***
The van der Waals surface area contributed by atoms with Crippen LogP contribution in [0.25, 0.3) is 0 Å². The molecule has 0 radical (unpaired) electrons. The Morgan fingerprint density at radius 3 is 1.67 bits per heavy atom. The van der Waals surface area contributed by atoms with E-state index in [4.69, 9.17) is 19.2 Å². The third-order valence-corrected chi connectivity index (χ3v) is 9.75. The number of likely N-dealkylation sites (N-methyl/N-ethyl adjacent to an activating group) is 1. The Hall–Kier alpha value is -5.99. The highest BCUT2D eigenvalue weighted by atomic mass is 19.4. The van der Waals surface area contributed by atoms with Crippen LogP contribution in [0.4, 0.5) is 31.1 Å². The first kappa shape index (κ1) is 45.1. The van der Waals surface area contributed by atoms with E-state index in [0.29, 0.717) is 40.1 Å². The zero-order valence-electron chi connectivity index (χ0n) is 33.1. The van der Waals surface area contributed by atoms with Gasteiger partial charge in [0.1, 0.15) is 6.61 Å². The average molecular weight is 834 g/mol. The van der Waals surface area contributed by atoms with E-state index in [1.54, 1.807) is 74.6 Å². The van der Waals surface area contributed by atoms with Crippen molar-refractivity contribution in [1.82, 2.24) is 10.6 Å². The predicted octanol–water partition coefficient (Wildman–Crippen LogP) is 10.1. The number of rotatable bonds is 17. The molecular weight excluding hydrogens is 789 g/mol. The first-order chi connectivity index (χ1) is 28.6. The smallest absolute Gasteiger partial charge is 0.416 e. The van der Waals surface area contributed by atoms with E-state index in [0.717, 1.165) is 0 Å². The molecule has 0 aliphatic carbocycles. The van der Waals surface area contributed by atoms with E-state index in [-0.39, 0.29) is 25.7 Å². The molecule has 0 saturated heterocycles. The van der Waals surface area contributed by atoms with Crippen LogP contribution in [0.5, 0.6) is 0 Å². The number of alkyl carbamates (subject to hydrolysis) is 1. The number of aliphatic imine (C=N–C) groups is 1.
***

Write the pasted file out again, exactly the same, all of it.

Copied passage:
The van der Waals surface area contributed by atoms with Crippen LogP contribution in [0.25, 0.3) is 0 Å². The molecule has 0 radical (unpaired) electrons. The Morgan fingerprint density at radius 3 is 1.67 bits per heavy atom. The van der Waals surface area contributed by atoms with E-state index in [4.69, 9.17) is 19.2 Å². The third-order valence-corrected chi connectivity index (χ3v) is 9.75. The number of likely N-dealkylation sites (N-methyl/N-ethyl adjacent to an activating group) is 1. The Hall–Kier alpha value is -5.99. The highest BCUT2D eigenvalue weighted by atomic mass is 19.4. The van der Waals surface area contributed by atoms with Crippen LogP contribution in [0.4, 0.5) is 31.1 Å². The first kappa shape index (κ1) is 45.1. The van der Waals surface area contributed by atoms with E-state index in [0.29, 0.717) is 40.1 Å². The zero-order valence-electron chi connectivity index (χ0n) is 33.1. The van der Waals surface area contributed by atoms with Gasteiger partial charge in [0.1, 0.15) is 6.61 Å². The average molecular weight is 834 g/mol. The van der Waals surface area contributed by atoms with E-state index in [1.54, 1.807) is 74.6 Å². The van der Waals surface area contributed by atoms with Crippen molar-refractivity contribution in [1.82, 2.24) is 10.6 Å². The predicted octanol–water partition coefficient (Wildman–Crippen LogP) is 10.1. The number of rotatable bonds is 17. The molecular weight excluding hydrogens is 789 g/mol. The first-order chi connectivity index (χ1) is 28.6. The smallest absolute Gasteiger partial charge is 0.416 e. The van der Waals surface area contributed by atoms with E-state index in [0.717, 1.165) is 0 Å². The molecule has 0 aliphatic carbocycles. The van der Waals surface area contributed by atoms with E-state index in [-0.39, 0.29) is 25.7 Å². The molecule has 0 saturated heterocycles. The van der Waals surface area contributed by atoms with Crippen LogP contribution in [0.5, 0.6) is 0 Å². The number of alkyl carbamates (subject to hydrolysis) is 1. The number of aliphatic imine (C=N–C) groups is 1.